Red Flags Over Gospel For Asia
Over the last couple of weeks some of those concerns have been spoken to by others in social media.
Our own KevinH has done an outstanding job of gathering that information and this is his report.
I have posted on Facebook about Gospel for Asia (GFA) a couple times recently due to some potentially concerning information that has come out about the organization over the past couple months.
My wife and I currently sponsor two children through GFA and I know a good many of my Facebook friends are familiar with the organization and may even be donors or sponsors of children themselves.
While I can’t claim to know the full truth on all these details and accusations of GFA, they are at the very least quite concerning. There seems to be a lot of red flags. I believe it is only fair that those of us who support this organization are aware of the current situation as we want to make the best decisions in the stewardship of the money we give to the Lord’s work. And part of making the best decisions is being informed. I have no plan to pull sponsorship of our children, lest the children get hurt. I believe GFA does a lot of good work in spreading the Gospel and meeting both the spiritual and physical needs of less fortunate children and adults. But many of these concerns are unsettling and how this all plays out could affect my future decision making in regards to GFA. The following is a list of some items of concern:
- Due to all the accusations and concerning information I have read on the internet over the past couple months, I did email GFA with my concerns. My contacting them was not meant to get to the bottom of every single detail, but I at least wanted to leave them with the impression that their donor base is concerned. That way, if things are in fact being done wrongly, there might be some impetus to change. Plus, I wanted to be fair and hear their side of the story. GFA responded and wanted to speak on the phone rather than respond to any information through email (no documentation trail?). And so I spoke to a GFA representative who is pretty high up in the organization and got his side of the story. I did not push much in the conversation, as again, my intent was not to perform an investigation and get to the bottom of every last thing. While the GFA rep did give explanations to some things that sounded at least plausible, I was still left with an unsettled feeling after the conversation.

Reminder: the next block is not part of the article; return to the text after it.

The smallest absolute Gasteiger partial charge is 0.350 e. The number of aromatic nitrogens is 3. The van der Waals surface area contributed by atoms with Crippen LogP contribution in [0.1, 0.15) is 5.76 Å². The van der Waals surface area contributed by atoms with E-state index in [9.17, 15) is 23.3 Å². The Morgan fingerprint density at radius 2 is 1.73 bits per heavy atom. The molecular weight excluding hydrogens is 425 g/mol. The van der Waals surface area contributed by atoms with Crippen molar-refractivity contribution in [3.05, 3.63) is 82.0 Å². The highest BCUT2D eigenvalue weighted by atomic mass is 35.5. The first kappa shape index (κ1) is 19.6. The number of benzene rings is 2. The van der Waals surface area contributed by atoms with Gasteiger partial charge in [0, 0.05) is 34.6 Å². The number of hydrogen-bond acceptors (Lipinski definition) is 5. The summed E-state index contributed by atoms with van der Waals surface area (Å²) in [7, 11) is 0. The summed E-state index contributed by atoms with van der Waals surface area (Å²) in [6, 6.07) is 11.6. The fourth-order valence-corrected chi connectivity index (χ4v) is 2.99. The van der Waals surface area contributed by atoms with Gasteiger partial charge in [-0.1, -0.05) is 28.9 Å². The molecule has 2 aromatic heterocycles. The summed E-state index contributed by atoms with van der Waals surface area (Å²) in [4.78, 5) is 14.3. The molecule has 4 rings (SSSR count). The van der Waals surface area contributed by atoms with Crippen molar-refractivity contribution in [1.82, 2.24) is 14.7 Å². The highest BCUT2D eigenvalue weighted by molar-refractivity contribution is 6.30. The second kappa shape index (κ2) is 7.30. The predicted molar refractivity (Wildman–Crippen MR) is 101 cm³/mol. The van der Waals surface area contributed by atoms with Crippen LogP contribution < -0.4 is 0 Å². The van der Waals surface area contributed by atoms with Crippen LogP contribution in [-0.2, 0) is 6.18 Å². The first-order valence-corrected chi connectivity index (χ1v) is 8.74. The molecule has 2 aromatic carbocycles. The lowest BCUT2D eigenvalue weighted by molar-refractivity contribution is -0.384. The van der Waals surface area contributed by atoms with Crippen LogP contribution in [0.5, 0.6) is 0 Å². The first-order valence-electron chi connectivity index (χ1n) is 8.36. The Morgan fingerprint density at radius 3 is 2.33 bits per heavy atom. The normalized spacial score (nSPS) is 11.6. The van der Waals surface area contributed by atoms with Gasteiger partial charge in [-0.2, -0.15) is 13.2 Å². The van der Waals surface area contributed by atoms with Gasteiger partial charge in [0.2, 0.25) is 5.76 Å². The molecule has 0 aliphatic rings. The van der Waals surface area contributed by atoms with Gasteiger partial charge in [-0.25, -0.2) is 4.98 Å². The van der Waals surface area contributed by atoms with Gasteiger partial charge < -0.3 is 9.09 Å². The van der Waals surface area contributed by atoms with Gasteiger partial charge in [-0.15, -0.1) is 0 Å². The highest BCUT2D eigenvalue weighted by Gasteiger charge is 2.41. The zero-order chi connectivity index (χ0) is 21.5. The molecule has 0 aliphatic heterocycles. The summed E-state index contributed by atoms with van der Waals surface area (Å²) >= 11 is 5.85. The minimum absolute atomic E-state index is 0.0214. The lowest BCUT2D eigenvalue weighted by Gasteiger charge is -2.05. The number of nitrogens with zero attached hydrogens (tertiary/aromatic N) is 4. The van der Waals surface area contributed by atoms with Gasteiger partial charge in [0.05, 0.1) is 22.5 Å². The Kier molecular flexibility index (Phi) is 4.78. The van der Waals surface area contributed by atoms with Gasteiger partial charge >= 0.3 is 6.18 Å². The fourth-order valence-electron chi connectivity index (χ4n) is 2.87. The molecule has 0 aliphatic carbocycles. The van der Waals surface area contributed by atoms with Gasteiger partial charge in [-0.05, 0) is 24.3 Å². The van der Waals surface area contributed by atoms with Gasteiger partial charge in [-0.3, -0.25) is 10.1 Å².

- There is a group of 80+ former GFA staffers who have banded together and have brought their concerns before GFA. Concerns of overly controlling and abusive actions by GFA along with deceptive practices toward their donors. They do not believe their concerns have been addressed with any real significance. GFA and this group of former staffers do not see eye-to-eye on how the concerns have been or should be addressed and how the reconciliation process should play out. Here is their website: http://www.gfadiaspora.com/